A portal allows end-users to consume a variety of resources and services in a single coherent user interface. While portals could also provide jumping points to other solutions, they should primarily cover all the needs within one UI. Ideally, a portal contains already all services that are likely to be used or needed by customers, however, as long as the portal is capable of being scaled with features, a simpler initial version (like a MVP) can be launched, too.
In the past we developed custom tailored microfrontend solutions for our clients. After implementing the same architecture over and over again, we came to the conclusion that the architecture is not only sound, but that it actually provides development efficiency and introduces a high degree of scalability.
This year we started to develop an open-source solution called Piral. Piral is an implementation of our architecture for modular frontends. We regard this kind of architecture as a pendant to serverless computing, which is why we label it Siteless UIs.
Why are siteless UIs a pendant to serverless computing?
Serverless computing reduces time to market by providing a shared infrastructure that covers scalability and security. In the same way siteless UIs reduce time to market by providing a shared runtime that covers performance and design consistency.
Serverless computing requires a developer-first experience by allowing standard tools (e.g., standard code editors) to be used together with custom tooling for local debugging (e.g., an emulator). Likewise, siteless UIs are created using the same technologies that developers already know - together with an emulator for the application shell itself this provides an outstanding debugging experience.
Serverless computing places all infrastructure needs in the hands of a trusted vendor, essentially requiring no logical backend (or "servers"). In the same fashion siteless UIs require no logical backend (or "sites") for serving the content. The only requirement is a static storage hosted somewhere - which could be a CDN.
Serverless computing reduces the complexity of a whole web service down to individual functions, which are then wired up by a shared routing engine. Siteless UIs do the same - by reducing a whole web app down to individual components, which are then wired up by a shared app shell instance.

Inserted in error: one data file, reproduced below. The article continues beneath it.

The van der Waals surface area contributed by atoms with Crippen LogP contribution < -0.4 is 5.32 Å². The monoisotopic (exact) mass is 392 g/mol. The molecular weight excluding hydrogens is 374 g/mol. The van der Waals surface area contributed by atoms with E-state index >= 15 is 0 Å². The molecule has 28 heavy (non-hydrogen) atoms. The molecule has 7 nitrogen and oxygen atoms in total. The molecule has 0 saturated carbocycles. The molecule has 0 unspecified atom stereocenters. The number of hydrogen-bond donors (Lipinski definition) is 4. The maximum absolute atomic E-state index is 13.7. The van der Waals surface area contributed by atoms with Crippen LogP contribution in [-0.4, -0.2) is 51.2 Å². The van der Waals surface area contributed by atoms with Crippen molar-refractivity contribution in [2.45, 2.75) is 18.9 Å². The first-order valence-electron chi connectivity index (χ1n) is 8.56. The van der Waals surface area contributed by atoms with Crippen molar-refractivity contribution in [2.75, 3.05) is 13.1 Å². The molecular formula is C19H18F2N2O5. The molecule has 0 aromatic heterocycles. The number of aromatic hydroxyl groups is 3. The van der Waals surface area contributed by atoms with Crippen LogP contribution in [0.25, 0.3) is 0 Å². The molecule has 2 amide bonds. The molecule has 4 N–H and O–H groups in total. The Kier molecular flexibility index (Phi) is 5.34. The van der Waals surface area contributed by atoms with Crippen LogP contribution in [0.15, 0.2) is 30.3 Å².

In Piral we solved many of these aspects by the introduction of two components.
- A powerful platform-independent tooling called the Piral CLI. This is the one stop for scaffolding new microfrontends called pilets, but also for building and debugging.
- A backend component known as the feed service. The feed service knows what pilets are available (to the current user) and returns how to obtain these pilets.
By default, Piral is an approach that makes heavy use of client-side rendering. While SSR is possible, too, the main target applications are highly interactive tools and portals.
While we try to improve the usability of our solution in all areas (e.g., development, documentation, flexibility), we also see that the solution is already good enough to fulfill all requirements already. Right now some companies picked up Piral and went from zero to a fully functioning microfrontend architecture within hours to days.
Microfrontends provide a faster time to market and more efficient development approach when done right. We believe that Piral is a solution that may help, however, depending on the exact needs another pattern may be more adequate. In any case, the tendency to leverage microfrontends for becoming more flexible and create future proof solutions is slowly becoming a hype that will become the norm.
The only question left is: When will you start adopting microfrontends?